Tuesday, February 4, 2014

How I beat kale

Once upon a time, we were part of a CSA. Week after week, we would get a glut of strange greens (like kale or chard) and week after week, it would end up feeding the earthworms in our compost. The worms were thrilled; I was not.

I looked for recipes in my usual places, but I wasn't a very accomplished cook at that point, and my shelf of cookbooks was anemic, at best. The internet yielded a number of unsuccessful attempts, and really, how nutritious are kale chips, really? (Compared to ice cream, probably very nutritious. But still.)

What we ended up with was - what I estimate - was about $200 in wasted kale.

... and then came Pinterest.

Recipes! Parenting ideas! Arts and crafts! Is there anything this miraculous site *doesn't* have? (Answer: no.)

While on one of my initial pinning binges, I tripped across this recipe for Kale salad. Ever the optimist, I added the ingredients to my shopping list, and enthusiastically told SuperAndrew about this miraculous kale salad that I just *knew* we were going to love, and we would finally *get* why everyone but us thought kale was so great.

SuperAndrew didn't share my enthusiasm.

"So this is Sunk Cost Kale salad?" he asked me, SMIRKILY. (I know "smirkily" isn't a word. IT SHOULD BE.)

"Yes. And it is going to make all that wasted kale WORTH IT."

It was. We've had it (about) once a week for the last couple of years, and I have a few regulars over for dinner who specifically request it. And my variations on the recipe. Which I will now share with you.


"Sunk Cost" Kale Salad, from originally from Melomeals, with my adaptations.

Mix in a REALLY big bowl (I use a 9 qt. stainless steel mixing bowl):

    •    4 cups kale (baby kale is my preference, but you use the stems, the leaves, all of it)
    •    1/2 a green cabbage
    •    2 cups shredded carrots
    •    1/2 a red onion, diced
    •    1 teaspoon kosher salt
    •   a generous splash of lemon juice
    •   a generous splash of olive oil

Massage together for 5 minutes or until the veggies start to break down. (Set a timer, five minutes feels much longer than it should. If you don't do the full five minutes and/or skimp on the lemon juice and olive oil, the kale will not chemically cook, and it will taste weird.)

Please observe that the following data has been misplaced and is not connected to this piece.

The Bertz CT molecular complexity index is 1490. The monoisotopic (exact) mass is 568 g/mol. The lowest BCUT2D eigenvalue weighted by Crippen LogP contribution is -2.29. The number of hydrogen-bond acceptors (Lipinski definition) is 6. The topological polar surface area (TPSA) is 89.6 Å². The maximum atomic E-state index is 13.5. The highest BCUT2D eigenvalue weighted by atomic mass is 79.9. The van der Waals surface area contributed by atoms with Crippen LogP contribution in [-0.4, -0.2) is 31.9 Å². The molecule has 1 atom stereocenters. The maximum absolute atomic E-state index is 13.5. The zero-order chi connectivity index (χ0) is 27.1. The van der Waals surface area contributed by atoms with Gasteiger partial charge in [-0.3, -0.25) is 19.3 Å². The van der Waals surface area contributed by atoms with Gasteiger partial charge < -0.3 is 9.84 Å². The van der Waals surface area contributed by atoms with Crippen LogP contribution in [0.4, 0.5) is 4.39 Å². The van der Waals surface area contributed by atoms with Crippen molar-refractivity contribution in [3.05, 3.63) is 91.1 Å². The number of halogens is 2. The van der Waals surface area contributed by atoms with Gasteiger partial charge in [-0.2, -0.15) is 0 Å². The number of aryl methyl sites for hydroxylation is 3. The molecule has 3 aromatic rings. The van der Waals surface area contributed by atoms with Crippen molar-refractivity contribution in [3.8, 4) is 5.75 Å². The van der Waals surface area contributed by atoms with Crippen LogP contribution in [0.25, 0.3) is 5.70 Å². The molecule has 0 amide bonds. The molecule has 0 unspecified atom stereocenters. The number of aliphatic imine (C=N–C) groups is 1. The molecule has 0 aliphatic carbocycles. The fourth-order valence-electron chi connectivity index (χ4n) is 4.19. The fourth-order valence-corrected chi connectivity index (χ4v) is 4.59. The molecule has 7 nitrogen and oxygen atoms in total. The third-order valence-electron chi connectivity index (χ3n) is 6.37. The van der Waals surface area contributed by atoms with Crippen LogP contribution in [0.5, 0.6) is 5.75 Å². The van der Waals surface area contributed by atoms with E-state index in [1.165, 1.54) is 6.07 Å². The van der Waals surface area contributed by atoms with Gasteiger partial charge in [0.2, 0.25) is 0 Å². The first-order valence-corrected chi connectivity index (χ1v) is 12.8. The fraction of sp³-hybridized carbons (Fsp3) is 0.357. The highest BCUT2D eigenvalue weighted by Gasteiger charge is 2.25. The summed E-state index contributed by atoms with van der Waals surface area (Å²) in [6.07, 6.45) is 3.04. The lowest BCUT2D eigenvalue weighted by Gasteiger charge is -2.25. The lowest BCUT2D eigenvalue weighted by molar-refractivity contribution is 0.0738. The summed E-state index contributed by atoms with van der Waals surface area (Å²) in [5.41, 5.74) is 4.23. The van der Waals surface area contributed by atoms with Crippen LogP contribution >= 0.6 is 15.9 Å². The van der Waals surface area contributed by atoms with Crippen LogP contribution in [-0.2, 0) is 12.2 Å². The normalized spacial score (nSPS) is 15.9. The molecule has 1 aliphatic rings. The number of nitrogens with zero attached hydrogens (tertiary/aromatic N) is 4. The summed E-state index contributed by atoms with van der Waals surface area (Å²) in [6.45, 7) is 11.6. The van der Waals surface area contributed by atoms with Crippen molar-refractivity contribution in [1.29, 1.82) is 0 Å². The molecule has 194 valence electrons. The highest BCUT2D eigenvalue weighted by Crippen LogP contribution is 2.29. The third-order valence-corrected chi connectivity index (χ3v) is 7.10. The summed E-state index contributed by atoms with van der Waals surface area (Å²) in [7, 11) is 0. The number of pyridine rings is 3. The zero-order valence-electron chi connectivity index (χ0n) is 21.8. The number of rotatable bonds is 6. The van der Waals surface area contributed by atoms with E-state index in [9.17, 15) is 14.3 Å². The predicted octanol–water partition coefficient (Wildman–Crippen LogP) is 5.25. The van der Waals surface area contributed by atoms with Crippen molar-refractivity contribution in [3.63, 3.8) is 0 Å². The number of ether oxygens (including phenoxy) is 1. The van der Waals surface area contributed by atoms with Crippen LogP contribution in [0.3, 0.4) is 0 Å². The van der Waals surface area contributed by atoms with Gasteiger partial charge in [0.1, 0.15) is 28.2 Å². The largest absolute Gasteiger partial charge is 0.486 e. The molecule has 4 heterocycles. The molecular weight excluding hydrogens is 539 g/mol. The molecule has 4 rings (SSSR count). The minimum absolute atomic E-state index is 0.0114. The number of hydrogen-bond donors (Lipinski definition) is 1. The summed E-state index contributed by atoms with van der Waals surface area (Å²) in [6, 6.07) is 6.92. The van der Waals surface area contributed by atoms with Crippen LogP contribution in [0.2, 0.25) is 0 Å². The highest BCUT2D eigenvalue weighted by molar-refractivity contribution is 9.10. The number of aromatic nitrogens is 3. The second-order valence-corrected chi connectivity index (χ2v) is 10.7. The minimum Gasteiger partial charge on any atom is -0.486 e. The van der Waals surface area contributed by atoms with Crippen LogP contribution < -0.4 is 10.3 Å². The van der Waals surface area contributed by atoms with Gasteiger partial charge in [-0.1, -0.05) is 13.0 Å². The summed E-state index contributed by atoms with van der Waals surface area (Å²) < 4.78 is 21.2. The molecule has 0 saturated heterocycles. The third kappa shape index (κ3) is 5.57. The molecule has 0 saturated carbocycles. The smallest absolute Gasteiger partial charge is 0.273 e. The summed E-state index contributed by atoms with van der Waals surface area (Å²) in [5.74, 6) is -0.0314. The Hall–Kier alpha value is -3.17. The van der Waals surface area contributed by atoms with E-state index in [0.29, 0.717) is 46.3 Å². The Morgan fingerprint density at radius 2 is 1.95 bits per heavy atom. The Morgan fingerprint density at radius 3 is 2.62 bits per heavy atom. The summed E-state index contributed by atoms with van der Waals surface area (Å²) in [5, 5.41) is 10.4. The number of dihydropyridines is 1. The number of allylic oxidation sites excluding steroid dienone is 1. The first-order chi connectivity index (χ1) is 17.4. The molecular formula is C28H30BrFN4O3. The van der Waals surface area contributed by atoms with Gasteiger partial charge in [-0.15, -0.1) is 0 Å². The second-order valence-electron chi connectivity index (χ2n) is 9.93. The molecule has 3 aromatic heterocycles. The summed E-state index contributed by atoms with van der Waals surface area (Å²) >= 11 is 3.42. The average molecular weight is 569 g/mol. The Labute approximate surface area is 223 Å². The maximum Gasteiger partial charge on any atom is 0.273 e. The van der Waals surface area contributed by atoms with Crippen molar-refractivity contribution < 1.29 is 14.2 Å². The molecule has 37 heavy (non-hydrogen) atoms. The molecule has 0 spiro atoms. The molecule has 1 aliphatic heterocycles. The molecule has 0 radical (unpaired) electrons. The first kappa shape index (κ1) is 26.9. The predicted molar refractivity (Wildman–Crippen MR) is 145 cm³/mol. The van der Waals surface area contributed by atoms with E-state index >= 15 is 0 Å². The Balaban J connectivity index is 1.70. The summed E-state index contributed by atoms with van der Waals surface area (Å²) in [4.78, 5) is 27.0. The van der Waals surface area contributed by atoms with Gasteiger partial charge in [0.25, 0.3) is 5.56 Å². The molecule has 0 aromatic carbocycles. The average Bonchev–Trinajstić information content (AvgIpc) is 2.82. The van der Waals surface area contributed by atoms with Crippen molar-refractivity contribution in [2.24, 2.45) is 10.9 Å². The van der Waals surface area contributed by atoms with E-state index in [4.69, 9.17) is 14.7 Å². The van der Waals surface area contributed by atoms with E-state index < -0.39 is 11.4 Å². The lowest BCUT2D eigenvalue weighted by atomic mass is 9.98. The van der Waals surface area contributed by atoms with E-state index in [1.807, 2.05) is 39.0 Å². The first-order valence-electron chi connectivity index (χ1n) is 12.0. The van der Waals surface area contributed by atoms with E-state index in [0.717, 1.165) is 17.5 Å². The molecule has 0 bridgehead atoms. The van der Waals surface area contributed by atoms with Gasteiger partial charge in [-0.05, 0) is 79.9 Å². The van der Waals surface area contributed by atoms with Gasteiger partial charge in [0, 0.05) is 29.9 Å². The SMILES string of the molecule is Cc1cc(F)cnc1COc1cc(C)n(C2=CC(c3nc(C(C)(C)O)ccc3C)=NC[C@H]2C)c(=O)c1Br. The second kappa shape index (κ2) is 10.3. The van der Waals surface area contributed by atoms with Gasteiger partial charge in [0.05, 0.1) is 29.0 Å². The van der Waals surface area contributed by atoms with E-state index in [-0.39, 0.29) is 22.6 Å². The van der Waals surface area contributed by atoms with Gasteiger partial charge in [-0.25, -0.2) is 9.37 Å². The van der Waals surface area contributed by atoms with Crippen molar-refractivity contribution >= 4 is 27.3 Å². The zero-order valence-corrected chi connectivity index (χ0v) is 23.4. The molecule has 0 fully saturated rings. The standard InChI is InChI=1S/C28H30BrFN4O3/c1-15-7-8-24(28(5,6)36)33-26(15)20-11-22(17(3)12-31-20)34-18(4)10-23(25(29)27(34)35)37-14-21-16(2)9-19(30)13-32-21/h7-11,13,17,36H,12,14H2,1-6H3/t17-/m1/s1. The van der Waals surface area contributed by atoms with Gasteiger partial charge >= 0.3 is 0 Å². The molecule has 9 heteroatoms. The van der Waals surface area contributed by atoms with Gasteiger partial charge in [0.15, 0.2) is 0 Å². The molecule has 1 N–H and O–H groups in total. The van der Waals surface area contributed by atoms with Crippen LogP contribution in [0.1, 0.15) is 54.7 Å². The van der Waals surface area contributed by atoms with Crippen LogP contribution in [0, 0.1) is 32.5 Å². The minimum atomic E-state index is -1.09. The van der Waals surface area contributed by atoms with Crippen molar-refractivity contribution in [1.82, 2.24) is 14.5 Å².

Post massage,  I add *another* good splash of olive oil and lemon juice at this stage. Then, add:
    •    1/4 cup roasted sesame seeds
    •    3/4 cup sunflower seeds
    •    1/4 cup nutritional yeast
    •    3/4 cup Pumpkin Seeds

Salt to taste.

    •    Make sure your hands are VERY clean before making this salad. I also wear vinyl gloves for the “massage” portion of the salad.
    •    This will keep (as long as you NEVER double dip or use the same tasting spoon) for up to 4 days in the fridge. KidBrother Sam thinks it improves by sitting overnight in the fridge, SuperAndrew prefers it fresh.

Bon ap├ętit!


  1. Wow - look delicious! I'm a fairly new kale convert myself so a new recipe (other than my kale/quinoa/avocado/feta salad) would be refreshing. Not sure about nutritional yeast.... what is it and does it taste any better than I think it will? (I think it won't taste good at all!)

  2. Lizy- it's got a lovely, savory taste. I was suspicious, too.

  3. That looks delish! Is it the citrus that chemically cooks the kale? Like a Ceviche?

  4. Um, this sounds amazing! I'm going to have to pin it and then give it a try, as we are also recipients of generous amounts of kale from our CSA. Thanks for the recipe! :-)

  5. Elaine T here, Late to the party, I know...like almost a year. I frankly grew up on kale, (as a good Scottish heritage gal would), and I make my kale salad similarly to yours, though I haven't added the yeast previously. I sometimes use a nice quality balsamic vinegar, instead of the citrus, and have you ever thought of adding quartered fresh radishes? They crunch deliciously with the nuts. I've also added broccoli sprouts for bonus points.


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